MSN: dumhed@dumhed.com
Contact:

2 Speed Gearbox

Post by Electrocycle » Sat, 23 May 2009, 16:38

BG wrote: Have you thought of getting rid of the rest of the gearbox and just using the lockup torque converter??


yes, this is what I mentioned in the previous thread about autos :)

The only hassle is that the lockup part of the lockup torque converter is actually in the gearbox. There's just another clutch that locks the input and output of the torque converter together.
The Engine Whisperer - fixer of things

User avatar
KDRYAN
Groupie
Posts: 122
Joined: Sun, 28 Sep 2008, 16:26
Real Name: Kim Ryan
Location: Cairns

2 Speed Gearbox

Post by KDRYAN » Sat, 23 May 2009, 19:54

Hi All
I have tried the clutchless gearbox and direct drive assembly. Both have there problems.
I am now building a direct drive unit using a Toyota L-130 automatic transmission with lockable torque converter. All the internals/ gears will be removed from the transmission, linking the input shaft direct to the pinion transfer gear is the only internal modification. I will also need to install a small low pressure oil pump to feed the oil system for when standing at traffic lights and for reversing the motor / transmission unit.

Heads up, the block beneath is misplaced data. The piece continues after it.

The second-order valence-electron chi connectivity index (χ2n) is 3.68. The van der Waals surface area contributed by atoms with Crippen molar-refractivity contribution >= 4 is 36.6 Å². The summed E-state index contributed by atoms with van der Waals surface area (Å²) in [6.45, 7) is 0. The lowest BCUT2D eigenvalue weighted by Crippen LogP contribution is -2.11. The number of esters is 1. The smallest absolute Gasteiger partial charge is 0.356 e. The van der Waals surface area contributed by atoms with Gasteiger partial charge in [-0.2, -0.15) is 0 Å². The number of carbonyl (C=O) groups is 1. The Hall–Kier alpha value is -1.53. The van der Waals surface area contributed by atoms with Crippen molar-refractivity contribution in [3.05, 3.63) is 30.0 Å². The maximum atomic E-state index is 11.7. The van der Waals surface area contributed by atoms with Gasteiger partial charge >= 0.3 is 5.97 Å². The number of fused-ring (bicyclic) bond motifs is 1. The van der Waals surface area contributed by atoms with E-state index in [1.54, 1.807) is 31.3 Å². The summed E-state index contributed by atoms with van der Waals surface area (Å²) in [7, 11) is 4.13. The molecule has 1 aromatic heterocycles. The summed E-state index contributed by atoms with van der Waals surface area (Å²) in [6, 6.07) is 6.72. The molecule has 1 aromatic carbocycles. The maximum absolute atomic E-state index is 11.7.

The clutch in the torque converter is engaged / disengaged with the use of oil pressuer on both sides of the clutch plate. When oil pressure is equal on both sides of the plate the clutch is disengaged, reducing pressure on the front side engages the clutch.

Should have the Proton up and running within a month I hope all going well, hopefully with positive results.

Regards
Kim

User avatar
EV2Go
Senior Member
Posts: 2059
Joined: Wed, 16 Jul 2008, 00:21
Real Name: Paul
Location: Brisbane 1963

2 Speed Gearbox

Post by EV2Go » Sun, 24 May 2009, 03:01

For those who don't know how a torque convertor works take a look at this http://www.youtube.com/watch?v=MvLoX0z9qoY then it will become very obvious why it is the weak link (not pyshically but efficency) as he describes in the video that stator basically just sits there and spins below a certain rev which results in no movement of the car.

i.e energy in no movement out. This is how the stall or slip is produced that allows the petrol engine to build revs to take off, and it should also be obvious even at higher rpm it still in very inefficent as it is using the ATF to drive the things.